DESCRIPTION MANUAL APPLET EXAMPLES

# New techniques for the visualization of high dimensional dynamical systems

1. Extruded Parallel Coordinates(EPC)
The approach of parallel coordinates is defined by the perpendicular equidistantly arranged axes, which are connected by a polyline, that represents one point. The dimension of the visualized points has no upper limit and so this method is fitted very well for the visualization of high-dimenional data. For visualizing high-dimensional flows parallel coordinates have the drawback, that the information about the order of the points is lost.

The extension of parallel coordinates into the third spatial axis, Extruded Parallel Coordinates, simulates the flow by moving the parallel coordinate-system along the third spatial axis after each plotting of a sampled point of the trajectory. Additionally each sample point, i.e. polyline, is connected with the preceding point, so that the trajectory appears as a surface consisting of rectangles. So the state of the DS at each point of time can be determined easily, as the third spatial axis represents the time of the DS.
With this visualization technique it is possible to investigate characteristics of the trajectory, like correlations and clustering. Another advantage of EPC is that all variables are visualized equally and the characteristics like convergence or divergence of the high dimensional DS can be observed at once. Furthermore it is also possible to visualize a whole class of DS by inserting more than one trajectory into the EPC system.

This technique can be interpreted as an extension of a 2 dimensional trajectory plot on a plane. Two of the n variables are chosen to define the plot of the base trajectory on the base plane. As the 2 dimensional trajectory is mapped into a 2 dimensional subspace, a third dimension is left to represent the other n-2 variables. This is done by extending the base trajectory with wings, whose lengths indicate the remaining n-2 dimensions. The angles between the base plane and the wings are constant along the whole trajectory and they should be chosen, so that the angles between the wings and the base plane are equal. As example, if on the trajectory 3 wings should be linked, then the wings' angles should be -PI/2, 0 and +PI/2.

Basically, each number of dimension greater than 1 can be mapped into LWW. In practical use, occlusion will arise with higher dimensions. Therefore the wings could be drawn transparent or highlighted with textures. Another point is, that very self-intersecting trajectories lead to occlusion even with dimensions not much more than 4. A way to avoid this would be to map negative values of the variables on the extended wing under the base plane, or simply scale the length of the wings to a smaller value.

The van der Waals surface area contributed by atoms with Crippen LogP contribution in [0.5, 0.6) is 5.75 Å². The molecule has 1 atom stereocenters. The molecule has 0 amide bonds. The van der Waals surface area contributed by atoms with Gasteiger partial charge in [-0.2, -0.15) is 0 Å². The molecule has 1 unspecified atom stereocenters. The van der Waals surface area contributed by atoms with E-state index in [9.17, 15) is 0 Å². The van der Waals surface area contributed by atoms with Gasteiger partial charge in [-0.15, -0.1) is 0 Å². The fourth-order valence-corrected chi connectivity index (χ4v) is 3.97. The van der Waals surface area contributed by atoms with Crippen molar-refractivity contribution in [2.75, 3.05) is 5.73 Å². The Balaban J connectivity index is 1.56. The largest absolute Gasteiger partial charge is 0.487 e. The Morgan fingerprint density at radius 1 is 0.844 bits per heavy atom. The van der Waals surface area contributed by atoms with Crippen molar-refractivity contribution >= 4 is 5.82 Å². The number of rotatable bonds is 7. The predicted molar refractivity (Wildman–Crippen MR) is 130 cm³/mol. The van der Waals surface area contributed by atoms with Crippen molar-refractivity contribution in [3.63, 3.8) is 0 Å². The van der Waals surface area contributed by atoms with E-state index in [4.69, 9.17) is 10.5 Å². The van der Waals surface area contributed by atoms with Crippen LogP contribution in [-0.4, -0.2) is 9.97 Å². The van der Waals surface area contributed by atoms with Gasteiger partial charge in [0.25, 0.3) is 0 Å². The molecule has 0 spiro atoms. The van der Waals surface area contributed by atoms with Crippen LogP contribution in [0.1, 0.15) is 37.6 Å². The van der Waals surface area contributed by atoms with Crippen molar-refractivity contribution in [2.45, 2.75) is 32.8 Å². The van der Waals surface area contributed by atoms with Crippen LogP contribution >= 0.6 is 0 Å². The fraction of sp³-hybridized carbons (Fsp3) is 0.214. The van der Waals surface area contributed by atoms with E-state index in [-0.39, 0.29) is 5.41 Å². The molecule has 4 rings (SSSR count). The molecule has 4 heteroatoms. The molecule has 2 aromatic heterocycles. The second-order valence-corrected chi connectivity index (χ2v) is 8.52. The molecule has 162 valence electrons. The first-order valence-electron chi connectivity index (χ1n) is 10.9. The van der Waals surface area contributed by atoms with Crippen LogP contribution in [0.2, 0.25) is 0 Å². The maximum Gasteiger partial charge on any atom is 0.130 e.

An advantage of the technique is the similarity to the common 2D streamline plots, and therefore is easily understandable for most observers. Following the trajectory all n dimensions of the system can be observed at once, as they are encoded directly at the trajectory.

3. Three-dimensional Parallel Coordinates (TDC)

To display a high-dimensional point with parallel coordinates, each single variable is mapped on one-dimensional lines, i.e. the coordinate axes, which are placed in parallel, and the points on the coordinate axes are connected by lines, which results in a polyline. TDC is basically the same method, with the difference that not a single variable is mapped into a one-dimensional line, but two variables are mapped into a 2D plane. Then all the 2D trajectories, each on another plane, are connected.

The connection of the trajectories defines surfaces between each two planes. Note that the planes may not be placed parallel to each other, they even can coincide. To avoid occlusion the surfaces should have high transparency or better should only be approximated by lines. As with LWW self-intersection of trajectories can lead to heavy occlusion and therefore to confusion of the observer.

As TDC are composed by 2D planes the DS should have an even number of dimensions to fit into this technique. A possibility for systems with an odd dimension count is to represent one of the plane only as a line, or take one of the variables twice, to obtain another 2D~trajectory. Another way to use TDC is to create a bifurcation diagram of 2-dimensional DS. The trajectory of each plane is defined by a pair of equations, which only differ in a certain parameter value.

Like with EPC more than one trajectory can be visualized at once. When a set of initial values for at least one dimension is given, the surfaces between the planes are extended to volumes, where convergent and divergent regions are indicated by the thickness of the volumes.

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p.steiger, may 1999.